Provisional Remedies

A provisional remedy is one that is adapted to meet a specific emergency. It is the temporary process available to the plaintiff in a civil action that protects him or her against loss, irreparable injury, or dissipation of the property while the action is pending. Some types of provisional remedies are injunction, receivership, arrest, attachment, and garnishment.

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"Remedy." West's Encyclopedia of American Law. . Retrieved August 21, 2017 from Encyclopedia.com: http://www.encyclopedia.com/law/encyclopedias-almanacs-transcripts-and-maps/remedy

remedy

rem·e·dy / ˈremədē/ • n. (pl. -dies) 1. a medicine or treatment for a disease or injury: herbal remedies for aches and pains. ∎  a means of counteracting or eliminating something undesirable: shopping became a remedy for personal problems. ∎  a means of legal reparation: the doctrine took away their only remedy against merchants who refused to honor their contracts. 2. the margin within which coins as minted may differ from the standard fineness and weight. • v. (-dies, -died) [tr.] set right (an undesirable situation): by the time a problem becomes patently obvious, it may be almost too late to remedy it. DERIVATIVES: re·me·di·a·ble / riˈmēdēəbəl/ adj. rem·e·di·less adj.

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"remedy." The Oxford Pocket Dictionary of Current English. . Encyclopedia.com. 21 Aug. 2017 <http://www.encyclopedia.com>.

"remedy." The Oxford Pocket Dictionary of Current English. . Encyclopedia.com. (August 21, 2017). http://www.encyclopedia.com/humanities/dictionaries-thesauruses-pictures-and-press-releases/remedy-0

"remedy." The Oxford Pocket Dictionary of Current English. . Retrieved August 21, 2017 from Encyclopedia.com: http://www.encyclopedia.com/humanities/dictionaries-thesauruses-pictures-and-press-releases/remedy-0

remedy

remedy cure for disease; redress, relief XIII; legal redress; small margin within which coins as minted are allowed to vary from the standard XV. — AN. remedie = (O)F. remède — L. remedium medicine, means of relief, in medL. concession, f. RE- + med-, stem of medērī heal.
So remedial XVII. — late L. remediālis remedy vb. XV. — (O)F. remédier or late L. remediāre.

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"remedy." The Concise Oxford Dictionary of English Etymology. . Encyclopedia.com. 21 Aug. 2017 <http://www.encyclopedia.com>.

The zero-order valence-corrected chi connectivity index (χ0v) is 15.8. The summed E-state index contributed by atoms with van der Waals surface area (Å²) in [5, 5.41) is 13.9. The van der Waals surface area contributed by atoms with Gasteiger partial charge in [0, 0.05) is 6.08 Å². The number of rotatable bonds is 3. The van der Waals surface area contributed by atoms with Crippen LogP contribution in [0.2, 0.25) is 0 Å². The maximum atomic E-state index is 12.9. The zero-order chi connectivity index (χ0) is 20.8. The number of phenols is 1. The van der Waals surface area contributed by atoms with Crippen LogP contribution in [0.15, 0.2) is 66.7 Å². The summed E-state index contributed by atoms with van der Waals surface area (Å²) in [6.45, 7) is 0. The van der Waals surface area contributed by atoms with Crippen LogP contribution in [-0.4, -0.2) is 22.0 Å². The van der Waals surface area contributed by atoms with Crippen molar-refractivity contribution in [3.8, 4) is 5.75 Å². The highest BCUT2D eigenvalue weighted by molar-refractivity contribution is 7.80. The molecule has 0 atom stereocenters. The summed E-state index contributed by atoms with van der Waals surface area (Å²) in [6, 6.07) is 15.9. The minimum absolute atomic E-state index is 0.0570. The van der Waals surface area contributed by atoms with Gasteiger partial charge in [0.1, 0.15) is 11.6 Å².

"remedy." The Concise Oxford Dictionary of English Etymology. . Encyclopedia.com. (August 21, 2017). http://www.encyclopedia.com/humanities/dictionaries-thesauruses-pictures-and-press-releases/remedy-1

"remedy." The Concise Oxford Dictionary of English Etymology. . Retrieved August 21, 2017 from Encyclopedia.com: http://www.encyclopedia.com/humanities/dictionaries-thesauruses-pictures-and-press-releases/remedy-1

remedy

remedybaddy, caddie, caddy, daddy, faddy, kabaddi, laddie, paddy •alcalde, Chaldee, Fittipaldi, Vivaldi •Andy, bandy, brandy, candy, dandy, Gandhi, glissandi, handy, jim-dandy, Kandy, Mandy, modus operandi, Nandi, randy, Río Grande, sandhi, sandy, sforzandi, shandy •cadi, cardy, Guardi, Hardie, hardy, jihadi, lardy, Mahdi, mardy, Saadi, samadhi, tardy, Yardie •foolhardy • autostrade •already, Eddie, eddy, Freddie, heady, neddy, oven-ready, ready, reddy, steady, teddy, thready •bendy, effendi, Gassendi, modus vivendi, trendy, Wendy •Monteverdi, Verdi •Adie, Brady, lady, milady, Sadie, shady •landlady • charlady • saleslady •beady, greedy, needy, reedy, seedy, speedy, tweedy, weedy •wieldy •biddy, diddy, giddy, kiddie, middy, midi •higgledy-piggledy •Cindy, Hindi, indie, Indy, Lindy, Rawalpindi, shindy, Sindhi, Sindy, windy •perfidy • raggedy • tragedy • remedy •comedy, tragicomedy •Kennedy • Cassidy • accidie • subsidy •bona fide, Heidi, mala fide, tidy, vide

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"remedy." Oxford Dictionary of Rhymes. . Encyclopedia.com. 21 Aug. 2017 <http://www.encyclopedia.com>.

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"remedy." Oxford Dictionary of Rhymes. . Retrieved August 21, 2017 from Encyclopedia.com: http://www.encyclopedia.com/humanities/dictionaries-thesauruses-pictures-and-press-releases/remedy